Which trimester: First and third trimesters
Why is it happening: During your first trimester, the usual suspect is the dreaded “morning sickness” which aside from leaving you tired has made feel sick too. This is happening as the levels of hormones in your body are rising, resulting in that not too good feeling. While your second trimester should be easier, by the time you reach your third, you may again be experiencing an upset stomach with heartburn as your baby grows and puts pressure on your upper digestive tract and respiratory system.
What you can do about it: For nausea, many women find eating little and often helps to hold off the sickness. For heartburn, there are several suggestions you can try, such as drinking milk, eating cucumbers, or even sleeping on your left side (yes, it works) to try and reduce the symptoms.
Tossing and turning, and can’t seem to get cozy; this is classic pregnancy discomfort, and we’ve been there. Luckily there is something you can do about it.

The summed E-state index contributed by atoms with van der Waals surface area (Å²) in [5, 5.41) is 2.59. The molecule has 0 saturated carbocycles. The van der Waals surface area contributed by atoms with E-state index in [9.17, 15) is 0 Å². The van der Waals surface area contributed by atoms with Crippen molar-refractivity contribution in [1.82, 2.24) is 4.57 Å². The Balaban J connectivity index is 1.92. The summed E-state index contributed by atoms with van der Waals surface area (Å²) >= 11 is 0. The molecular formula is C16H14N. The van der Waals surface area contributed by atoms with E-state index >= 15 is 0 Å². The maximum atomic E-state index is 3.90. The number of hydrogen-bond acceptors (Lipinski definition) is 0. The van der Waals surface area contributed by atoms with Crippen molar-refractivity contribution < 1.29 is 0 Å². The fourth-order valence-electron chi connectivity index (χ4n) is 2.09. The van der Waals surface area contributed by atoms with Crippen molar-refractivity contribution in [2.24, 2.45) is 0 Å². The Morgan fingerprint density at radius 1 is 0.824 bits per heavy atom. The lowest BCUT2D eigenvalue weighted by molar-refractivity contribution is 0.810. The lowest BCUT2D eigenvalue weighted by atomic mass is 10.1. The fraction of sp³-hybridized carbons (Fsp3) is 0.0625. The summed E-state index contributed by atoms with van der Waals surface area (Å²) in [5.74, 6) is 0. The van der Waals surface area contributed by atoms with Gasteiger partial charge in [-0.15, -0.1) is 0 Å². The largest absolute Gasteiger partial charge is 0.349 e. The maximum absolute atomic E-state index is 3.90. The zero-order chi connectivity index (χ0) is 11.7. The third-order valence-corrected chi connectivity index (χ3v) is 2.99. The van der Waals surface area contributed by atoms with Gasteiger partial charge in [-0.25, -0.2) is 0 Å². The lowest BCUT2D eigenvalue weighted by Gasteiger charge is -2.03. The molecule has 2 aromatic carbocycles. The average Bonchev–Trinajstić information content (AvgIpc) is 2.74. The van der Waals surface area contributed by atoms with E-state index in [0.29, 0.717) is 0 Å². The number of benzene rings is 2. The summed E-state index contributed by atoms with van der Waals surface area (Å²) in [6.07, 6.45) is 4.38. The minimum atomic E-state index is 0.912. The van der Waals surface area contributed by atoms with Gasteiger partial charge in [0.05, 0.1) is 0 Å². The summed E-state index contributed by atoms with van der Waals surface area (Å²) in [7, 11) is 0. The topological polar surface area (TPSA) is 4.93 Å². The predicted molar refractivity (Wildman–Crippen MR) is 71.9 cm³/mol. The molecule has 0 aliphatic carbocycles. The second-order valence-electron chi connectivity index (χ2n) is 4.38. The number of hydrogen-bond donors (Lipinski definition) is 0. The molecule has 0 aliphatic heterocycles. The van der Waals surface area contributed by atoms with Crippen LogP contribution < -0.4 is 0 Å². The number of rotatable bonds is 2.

Which trimester: More likely in the third trimester
Why is it happening: As your body grows and adjusts to the changes, it’s natural that you might be feeling less than comfortable right now. That and those beautiful little kick that you wouldn’t miss for the world but are keeping you up at night.
What you can do about it: One of the best ways to sleep better while pregnant is to make yourself comfortable. Many women find that supporting their bump and back with pregnancy pillows helps to ease the discomfort, but in general, the answer to this one is as unique as the person. Your sleep matters, so find which works best for you and get some rest.
Note: This list is not extensive, and if you feel your sleep issues are negatively impacting your pregnancy, you need to consult your healthcare provider at your next prenatal visit.
The Good News?
You will sleep again! And that’s a promise.
Although pregnancy is a journey of twists, turns, and surprises, you will make it to the other side.